Cypress Tree Avenue leads visitors to the historic KPH maritime radio receiving station, Point Reyes National Seashore, Marin County, Calif. (Photo credit: Frank Schulenburg/Wiki)

RW: How and why did you get involved at the station?

Ruck: Long story. One of my high school friends worked for Radio Corporation of America (RCA) in downtown San Francisco part time at night. When he graduated he became the teletype operator at Point Reyes. I used to hang out with him while he worked and saw KPH in full operation about 50 years ago. Then, years later, a mutual friend invited me to join, not knowing my previous experience at KPH. It was too easy to get sucked in.

I have an active interest in the history of technology, especially radio, and to be involved in a radio station that dates back to 1905 is heaven for me.

Bill Ruck in front of one of MRHS’ Press Wireless PW-15 transmitters. “This is a WWII vintage transmitter that operates every Saturday,” says Ruck. (Photo credit: MRHS)

RW: What kind of programming does KPH do outside of these events?

Ruck: Every Saturday we broadcast marine news and weather in both Morse Code and teletype. There are a few, mostly historic, ships that have the equipment and operators to send messages in Morse. If you take a SS Jeremiah O’Brian San Francisco Bay Cruise (which is highly recommended) you can go to the ship’s radio officer, fill out a radiogram blank and watch as the radio officer sends the message to us. We then forward that message via email. We also send the JOB “Air raid Pearl Harbor. This is no drill” just because we can.

We also operate on amateur HF bands under the call K6KPH. Same thing — hand-sent Morse Code.

This is a picture of Position 1 at the Point Reyes receive site. Mike Payne is holding the microphone on the voice link to the Bolinas transmitter and Roy Henrichs is sitting down. Context: Position 1 has the senior operator controlling all of the transmissions from a total of 6 operating positions. (Photo credit: MRHS)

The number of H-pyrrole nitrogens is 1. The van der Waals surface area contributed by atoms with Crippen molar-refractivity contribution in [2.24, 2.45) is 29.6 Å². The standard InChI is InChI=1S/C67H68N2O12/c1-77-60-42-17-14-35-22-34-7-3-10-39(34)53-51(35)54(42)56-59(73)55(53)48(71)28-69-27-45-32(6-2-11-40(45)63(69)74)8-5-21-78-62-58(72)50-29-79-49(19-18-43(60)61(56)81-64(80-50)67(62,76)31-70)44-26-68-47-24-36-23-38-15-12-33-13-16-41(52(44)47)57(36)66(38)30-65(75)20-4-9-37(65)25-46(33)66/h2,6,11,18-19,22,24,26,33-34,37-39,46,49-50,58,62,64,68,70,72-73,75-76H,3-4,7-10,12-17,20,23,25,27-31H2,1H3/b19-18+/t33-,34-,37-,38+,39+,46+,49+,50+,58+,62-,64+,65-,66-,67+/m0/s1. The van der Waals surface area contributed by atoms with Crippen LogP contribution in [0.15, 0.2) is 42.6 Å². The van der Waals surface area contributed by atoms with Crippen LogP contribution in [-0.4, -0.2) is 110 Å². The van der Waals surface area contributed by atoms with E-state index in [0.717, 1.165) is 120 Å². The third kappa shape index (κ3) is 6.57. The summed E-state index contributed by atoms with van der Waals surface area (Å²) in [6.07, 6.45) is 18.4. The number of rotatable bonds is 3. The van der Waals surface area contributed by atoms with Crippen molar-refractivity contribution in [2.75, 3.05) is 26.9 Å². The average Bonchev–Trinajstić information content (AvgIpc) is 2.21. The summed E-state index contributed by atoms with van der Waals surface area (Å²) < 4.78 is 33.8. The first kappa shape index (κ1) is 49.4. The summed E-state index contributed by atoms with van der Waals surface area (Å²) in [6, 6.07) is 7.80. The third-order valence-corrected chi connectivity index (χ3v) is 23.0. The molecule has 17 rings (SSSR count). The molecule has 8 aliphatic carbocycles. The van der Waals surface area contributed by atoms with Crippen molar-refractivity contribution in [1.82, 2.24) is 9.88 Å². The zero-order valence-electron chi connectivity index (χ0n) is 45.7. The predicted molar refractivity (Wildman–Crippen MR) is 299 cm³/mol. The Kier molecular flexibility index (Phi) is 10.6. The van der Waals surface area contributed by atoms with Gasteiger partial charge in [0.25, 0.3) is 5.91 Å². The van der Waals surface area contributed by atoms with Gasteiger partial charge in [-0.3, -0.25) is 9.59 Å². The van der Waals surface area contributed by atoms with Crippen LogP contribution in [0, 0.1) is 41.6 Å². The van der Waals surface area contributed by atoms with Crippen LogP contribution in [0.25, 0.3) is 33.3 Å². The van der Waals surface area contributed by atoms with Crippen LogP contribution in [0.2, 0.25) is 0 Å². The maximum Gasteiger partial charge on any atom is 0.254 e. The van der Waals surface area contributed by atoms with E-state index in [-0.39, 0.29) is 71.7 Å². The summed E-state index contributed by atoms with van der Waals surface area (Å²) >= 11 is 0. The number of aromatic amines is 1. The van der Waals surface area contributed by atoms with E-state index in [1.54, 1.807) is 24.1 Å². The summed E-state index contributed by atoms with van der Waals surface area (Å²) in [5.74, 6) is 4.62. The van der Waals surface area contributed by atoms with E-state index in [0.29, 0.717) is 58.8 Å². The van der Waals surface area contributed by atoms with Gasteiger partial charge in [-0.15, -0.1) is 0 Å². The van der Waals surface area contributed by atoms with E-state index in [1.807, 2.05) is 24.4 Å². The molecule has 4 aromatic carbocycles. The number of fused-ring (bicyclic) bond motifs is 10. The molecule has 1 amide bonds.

RW: How many volunteers help to keep the station running?

Ruck: We have about eight regulars and a few more that come by once in a while. We NEED more volunteers.

RW: Why is keeping the art of Morse transmissions alive important to KPH, and you?

Ruck: For almost 100 years maritime radio was the only contact between a ship at sea and land. Until the 80’s this was almost all hand-sent Morse Code. Gradually, several technologies took over and today a ship sends email via satellite. We honor the men, and some women, that were radio officers at sea.

I tell visitors “We do the radio equivalent of a Civil War re-enactment.” There is no money in hand-sent Morse Code anymore, but by keeping the single operational Coastal Marine Station in the U.S. on the air — even if only Saturdays — is living history. While the KPH project is well known in our limited circles, my goal is to get the word out as much as possible.

So, What Was Transmitted?

Here’s the Numbers message as sent (both CW and RTTY):

447 447 447
14408  22398  89277  37674  58289
07722  15378  84975  30552  61128
69986  02108  68467  10079  92331
32982  54092  37446  22905  15340
17129  81152  39418  67073  25414
81456  43361

And here is the cleartext:


One of the event’s participants followed orders and sent the below video to KPH.

Visit KPH’s website for more information on its history and future events.